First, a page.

The Secretary of State to the Minister in China (Crane)9
242. Your 253, September 10, 5 p.m., paraphrased to Russian Ambassador except that sentence ascribing the Chinese action to Bolshevik influence.
While the Chinese Government is of course free to continue or withdraw its recognition of the official status of Russian diplomatic and consular officers this Government is frankly perturbed lest the contemplated action will lend itself to the construction that China is entertaining the proposals of the Bolsheviks who are reported to be offering a renunciation of Russian treaty rights in China. This Government notes with satisfaction the assurance given you by the Minister for Foreign Affairs as reported in your 258, September 17, 5 p.m., to the effect that Russian interests will be respected, and it construes this assurance as a pledge that China continues to adhere to the principle which has guided the United States in its policy towards Russia and particularly in reference to the administration of the Siberian railway system (including therewith the Chinese Eastern Railway). This Government therefore assumes that it is the intention of the Chinese Government not to make use of the present disability of Russia in order to invalidate or impair its own obligations to Russia. It is however to be apprehended that even while continuing to recognize the substantive rights of Russia the Chinese Government may by its contemplated action jeopardize in practice the enjoyment of those rights—the more particularly as they relate in large part to commercial matters concerning which it is the avowed intention of the Chinese Government to negotiate with the Bolshevik emissaries now in Peking. This Government therefore feels it to be an obligation of good faith towards Russia and of friendship towards China to invite the attention of the Chinese Government to the necessity of so acting as not to lay that Government open to the charge of having connived with the Bolsheviks to violate or ignore the treaty rights of the Russian people.
You will take early occasion to communicate orally with the Minister for Foreign Affairs in the sense indicated above and urge upon him earnestly the advisability of avoiding any act which would result in China’s failure to protect valid rights of a friendly nation especially in a time of its helplessness. You will also point out confidentially that it has been proposed to this Government that as the alternative of continuing to permit the functioning of Russian officials in China the interested Powers should establish a joint [Page 764]international commission for the administration in trust of the Russian interests in China. This Government desires to learn the views and intentions of the Chinese Government with respect to the several alternatives available for the conservation of all legitimate rights accrued to Russia.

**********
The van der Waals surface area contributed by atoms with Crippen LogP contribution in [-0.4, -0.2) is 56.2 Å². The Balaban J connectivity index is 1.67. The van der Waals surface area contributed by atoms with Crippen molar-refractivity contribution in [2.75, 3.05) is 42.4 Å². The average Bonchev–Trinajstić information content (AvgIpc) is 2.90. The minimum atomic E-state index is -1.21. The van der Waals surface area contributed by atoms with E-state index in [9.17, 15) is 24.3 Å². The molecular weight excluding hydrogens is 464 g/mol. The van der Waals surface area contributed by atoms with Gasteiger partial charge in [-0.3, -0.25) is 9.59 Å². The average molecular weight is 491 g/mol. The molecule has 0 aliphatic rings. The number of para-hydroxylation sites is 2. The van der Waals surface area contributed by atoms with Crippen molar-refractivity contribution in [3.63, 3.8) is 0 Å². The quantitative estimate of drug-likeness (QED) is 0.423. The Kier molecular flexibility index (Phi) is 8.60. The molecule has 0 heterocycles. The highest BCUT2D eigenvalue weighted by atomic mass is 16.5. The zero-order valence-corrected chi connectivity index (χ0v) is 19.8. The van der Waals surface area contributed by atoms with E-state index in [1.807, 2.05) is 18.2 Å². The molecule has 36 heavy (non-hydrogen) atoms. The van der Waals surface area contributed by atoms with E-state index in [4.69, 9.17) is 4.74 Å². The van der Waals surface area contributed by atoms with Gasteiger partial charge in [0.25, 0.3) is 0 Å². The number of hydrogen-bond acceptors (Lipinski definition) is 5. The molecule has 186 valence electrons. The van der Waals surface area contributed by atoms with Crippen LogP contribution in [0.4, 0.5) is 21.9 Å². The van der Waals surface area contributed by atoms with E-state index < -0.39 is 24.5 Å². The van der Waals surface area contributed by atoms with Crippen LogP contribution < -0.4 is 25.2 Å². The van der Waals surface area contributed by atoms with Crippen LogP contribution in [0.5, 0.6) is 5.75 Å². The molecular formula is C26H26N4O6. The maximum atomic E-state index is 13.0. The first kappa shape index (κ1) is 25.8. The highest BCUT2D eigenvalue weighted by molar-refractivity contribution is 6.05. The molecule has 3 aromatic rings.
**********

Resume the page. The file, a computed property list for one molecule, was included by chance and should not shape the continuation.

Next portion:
You will informally advise your Russian colleague of your action taken in this regard.
Information has been received from the French Chargé that his Government has been asked by the head of the Russian Legation in Peking to take charge of the Legation and also of all the concessions which belong to Russia in China. The French Chargé adds that this is thought by his Government to be too great a task for any one country to undertake alone. For this reason the French Government proposes that pending the establishment of a recognized government in Russia the concessions and other interests of Russia in China be taken in trust by France, Great Britain, Italy, Japan and the United States.
If there are any developments regarding this, especially if any action is suggested by the diplomatic corps, you will inform the Department without delay.
You should also report whether a question has been raised by China in regard to paying the part of the indemnity for the Boxer Rebellion which belongs to Russia. Inform the Department whether or not China is still paying Russia’s part of the indemnity to the Russo-Asiatic Bank through the International Bankers’ Commission at Shanghai. The share due to Russia is about 30 per cent of the total less 10 per cent, payment of which was postponed for five years from the date that China declared war on Germany. In regard to the Gold Loan of 1895 at 4 per cent, inform the Department whether it is being paid in like manner.
Inform Tokyo as number 353.
- See last paragraph for instructions to inform Tokyo as no. 353.↩